Photo by Anna Meassick | SVO President Brian Coleman.
The University of Rhode Island Student Veterans Organization is a small but established club on campus, consisting primarily of students who have previously served in the military and are now pursuing their undergraduate degrees.
The SVO meets every Wednesday at 10 a.m. in room 318 of the Memorial Union. At these meetings, they discuss upcoming events, community service projects, veterans affairs and more. The group’s primary focus is to advocate for veterans on campus and offer a community to all students that have service history.
The Executive Board of the SVO includes President Brian Coleman, Vice President Megan Sadler and Treasurer Marland Chang. Also at the meeting was Rachael Garcia, assistant director of Veterans Affairs and Military Programs, a new position.
“We’re used to having a certain culture and when we come to a campus with younger adults,” Chang said, “it’s hard for us to blend in.” A lot of times we feel a little out of place. We also offer a place to come in and meet some comrades.”
Members engage in friendly banter and chatter before the meeting officially begins. Things like “I would join the Coast Guard in a heartbeat” and “the best food in the military was on the submarines” were shared amongst the group.
“A lot of students are wary about approaching veterans,” Sadler said. “‘Do they have PTSD? Are they gonna freak out? Are they gonna yell at me? We’re hoping to break that bias.”
An organized agenda is projected and the majority of members sit around a large Harkness table. The agenda includes things such as checking in on members during midterm exam season, updates on the Providence WaterFire event they’ll be volunteering at and progress on renovating the Memorial Union Veteran Wall outside of the Student Senate offices.
Sadler reported to the group that she spoke with the Memorial Union staff about updating the current Veterans Wall after it passed in the Student Senate meeting last week.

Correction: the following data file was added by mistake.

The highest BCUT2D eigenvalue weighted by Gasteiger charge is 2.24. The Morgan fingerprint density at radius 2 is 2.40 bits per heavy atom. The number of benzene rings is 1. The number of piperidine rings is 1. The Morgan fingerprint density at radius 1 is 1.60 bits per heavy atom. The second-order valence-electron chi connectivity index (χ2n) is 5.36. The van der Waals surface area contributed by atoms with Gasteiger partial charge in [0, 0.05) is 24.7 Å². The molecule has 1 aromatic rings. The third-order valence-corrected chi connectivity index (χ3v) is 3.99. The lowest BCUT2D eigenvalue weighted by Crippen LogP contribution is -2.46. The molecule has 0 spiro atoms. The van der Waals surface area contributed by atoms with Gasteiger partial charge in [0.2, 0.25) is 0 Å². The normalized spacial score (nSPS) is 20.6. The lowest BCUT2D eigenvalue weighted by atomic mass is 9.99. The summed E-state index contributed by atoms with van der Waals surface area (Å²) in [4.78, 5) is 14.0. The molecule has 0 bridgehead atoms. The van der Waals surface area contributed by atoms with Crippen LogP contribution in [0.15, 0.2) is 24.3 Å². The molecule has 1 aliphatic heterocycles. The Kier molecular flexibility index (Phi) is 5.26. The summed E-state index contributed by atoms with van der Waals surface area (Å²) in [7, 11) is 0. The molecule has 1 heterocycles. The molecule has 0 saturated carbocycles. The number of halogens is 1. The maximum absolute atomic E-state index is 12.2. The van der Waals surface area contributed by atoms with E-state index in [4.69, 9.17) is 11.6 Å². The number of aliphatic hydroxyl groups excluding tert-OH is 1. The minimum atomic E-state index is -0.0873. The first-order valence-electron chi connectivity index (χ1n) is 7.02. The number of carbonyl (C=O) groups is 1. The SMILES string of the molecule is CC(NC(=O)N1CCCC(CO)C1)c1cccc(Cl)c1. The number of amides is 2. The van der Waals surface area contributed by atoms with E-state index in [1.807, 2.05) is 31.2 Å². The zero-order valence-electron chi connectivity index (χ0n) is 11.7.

The current wall “was dedicated many decades ago and has all of the wars squished into one: World War One, World War Two, the Korean Conflict, Vietnam. What we’re trying to do is make a proposal to school to get two new plaques made,” Sadler said.
The new plaques will be dedicated to URI killed in action soldiers. The first is for those that were in World Wars One and Two. The second will be for those that were in the Korean War, Vietnam, Iraq, Afghanistan and current day. Sadler also mentioned that the Memorial Union staff wants to install a third plaque about the origins of the building.
“It’s not a sprint, it’s a marathon,” Sadler said.
Garcia also brought up the idea of priority class registration for all veterans. As of right now, only combat veterans at URI receive priority registration.
“Other colleges in the area such as CCRI and RIC already do priority registration for all veterans, so we’re kind of missing the mark here.”
The SVO dedicated much of the meeting to discuss their Veteran’s Day event, which will take place on Nov. 7 at 10:30 a.m. at the flagpole in front of the Memorial Union.
Matthew Baldwin McCoy, vice commander of the Veterans of Foreign Wars for the region will be in attendance, the Reserve Officers Training Corps (ROTC) will do the Color Guard, Coleman will be speaking, and Kasim Yarn, director of the Rhode Island Office of Veterans Affairs, will be the keynote speaker.
The group members place a lot of emphasis on the fact that anyone can join the club. “If you can’t experience [the military] yourself, the best way is to hear it from somebody else,” Chang said.
Coleman went on to share his personal experience in the Navy, saying the longest he was ever on a submarine was “57 days straight. That’s no sunlight. There’s no windows either so you can’t see out. It was interesting. I’m glad I did it.”
“For me, I always look at it though as a sense of accomplishment, having been a Veteran. I got back in one piece, accomplished something, we finished our mission, and it was this sense of doing something more than you can do as just a single person,” said Chang.
Chang hopes that in the future “the University of Rhode Island to be a top ten, top 100 military friendly school.”